It may look like a smudge on your screen, but the latest NASA released image of our blue marble actually captures the moon’s shadow during the.
The image, taken on June 10 and released by NASA on Wednesday, shows a fuzzy dark brown patch over the Arctic. The spot represents the shadow cast by the moon during the eclipse.
The “epic” photograph was taken by NASA’s Earth Polychromatic Imaging Camera (EPIC), a camera and telescope aboard NOAA’s Deep Space Climate Observatory satellite which takes more than a dozen photos every day. The satellite is in orbit around Lagrange’s point L1, a point of gravitational equilibrium between the Earth and the sun, located nearly a million kilometers away.
The high-quality images of the Earth taken by the camera are used by scientists to monitor a number of activities on our planet, including vegetation, cloud heights, smoke from forest fires and ozone. But in rare cases, it also captures spectacular views of eclipses.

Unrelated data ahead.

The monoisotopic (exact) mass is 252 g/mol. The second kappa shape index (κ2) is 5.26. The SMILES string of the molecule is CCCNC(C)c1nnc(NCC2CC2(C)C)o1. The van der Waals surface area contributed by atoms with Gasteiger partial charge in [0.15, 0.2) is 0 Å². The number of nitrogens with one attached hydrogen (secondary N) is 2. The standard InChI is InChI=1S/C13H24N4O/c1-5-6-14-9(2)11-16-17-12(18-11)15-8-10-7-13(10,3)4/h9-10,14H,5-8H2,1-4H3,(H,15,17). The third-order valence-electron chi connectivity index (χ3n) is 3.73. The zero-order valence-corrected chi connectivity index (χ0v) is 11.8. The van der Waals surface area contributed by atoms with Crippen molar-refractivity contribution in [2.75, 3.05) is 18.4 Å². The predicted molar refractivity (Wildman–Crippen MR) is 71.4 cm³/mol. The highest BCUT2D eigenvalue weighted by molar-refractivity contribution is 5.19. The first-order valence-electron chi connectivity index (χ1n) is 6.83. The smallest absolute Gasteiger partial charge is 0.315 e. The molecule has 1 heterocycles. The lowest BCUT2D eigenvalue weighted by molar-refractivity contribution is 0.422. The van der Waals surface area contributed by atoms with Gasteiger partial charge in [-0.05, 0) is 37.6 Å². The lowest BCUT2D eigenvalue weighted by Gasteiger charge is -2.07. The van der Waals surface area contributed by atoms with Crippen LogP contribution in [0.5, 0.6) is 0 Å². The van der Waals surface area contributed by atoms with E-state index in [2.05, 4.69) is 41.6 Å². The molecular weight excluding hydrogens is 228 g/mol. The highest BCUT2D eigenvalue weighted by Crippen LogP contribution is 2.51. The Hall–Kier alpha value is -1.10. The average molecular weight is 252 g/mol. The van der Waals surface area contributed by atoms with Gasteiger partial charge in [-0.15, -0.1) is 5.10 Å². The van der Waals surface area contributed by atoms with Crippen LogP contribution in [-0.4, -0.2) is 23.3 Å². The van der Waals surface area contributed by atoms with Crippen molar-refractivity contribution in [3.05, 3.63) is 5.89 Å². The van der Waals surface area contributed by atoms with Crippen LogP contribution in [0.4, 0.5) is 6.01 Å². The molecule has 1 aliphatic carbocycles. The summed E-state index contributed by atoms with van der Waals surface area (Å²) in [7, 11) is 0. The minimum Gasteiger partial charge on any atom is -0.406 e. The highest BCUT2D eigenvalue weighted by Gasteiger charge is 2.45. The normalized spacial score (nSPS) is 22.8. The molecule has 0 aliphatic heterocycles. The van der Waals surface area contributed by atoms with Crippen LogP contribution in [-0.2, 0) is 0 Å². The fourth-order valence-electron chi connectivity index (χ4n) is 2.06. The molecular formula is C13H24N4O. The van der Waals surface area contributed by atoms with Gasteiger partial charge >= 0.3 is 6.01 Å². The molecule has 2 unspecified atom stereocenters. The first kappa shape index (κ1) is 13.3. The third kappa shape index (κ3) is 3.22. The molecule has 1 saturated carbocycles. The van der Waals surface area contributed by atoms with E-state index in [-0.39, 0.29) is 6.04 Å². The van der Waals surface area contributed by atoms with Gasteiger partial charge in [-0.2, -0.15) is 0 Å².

“Taking images of the sunny half of the Earth at a distance four times farther away than the orbit of the Moon keeps creating surprises, like sometimes the moon entering our field of view or the moon casting a shadow over the Earth, “said Dr Adam Szabo. , the scientist of the DSCOVR NASA project.
A total solar eclipse occurs when the moon passes directly between the Earth and the sun, completely blocking sunlight. During an annular solar eclipse, the moon does not completely cover the sun as it passes, leaving a bright ring of sunlight visible.
Last month, sky-watching enthusiasts in Canada, Greenland and Russia had the opportunity to attend a. Parts of the Caribbean, Asia, Europe, the United States, and Africa experienced a partial solar eclipse, which appeared as a magnificent red-orange crescent, known as of “ring of fire”.
“EPIC didn’t have too bad eyesight either,” NASA said.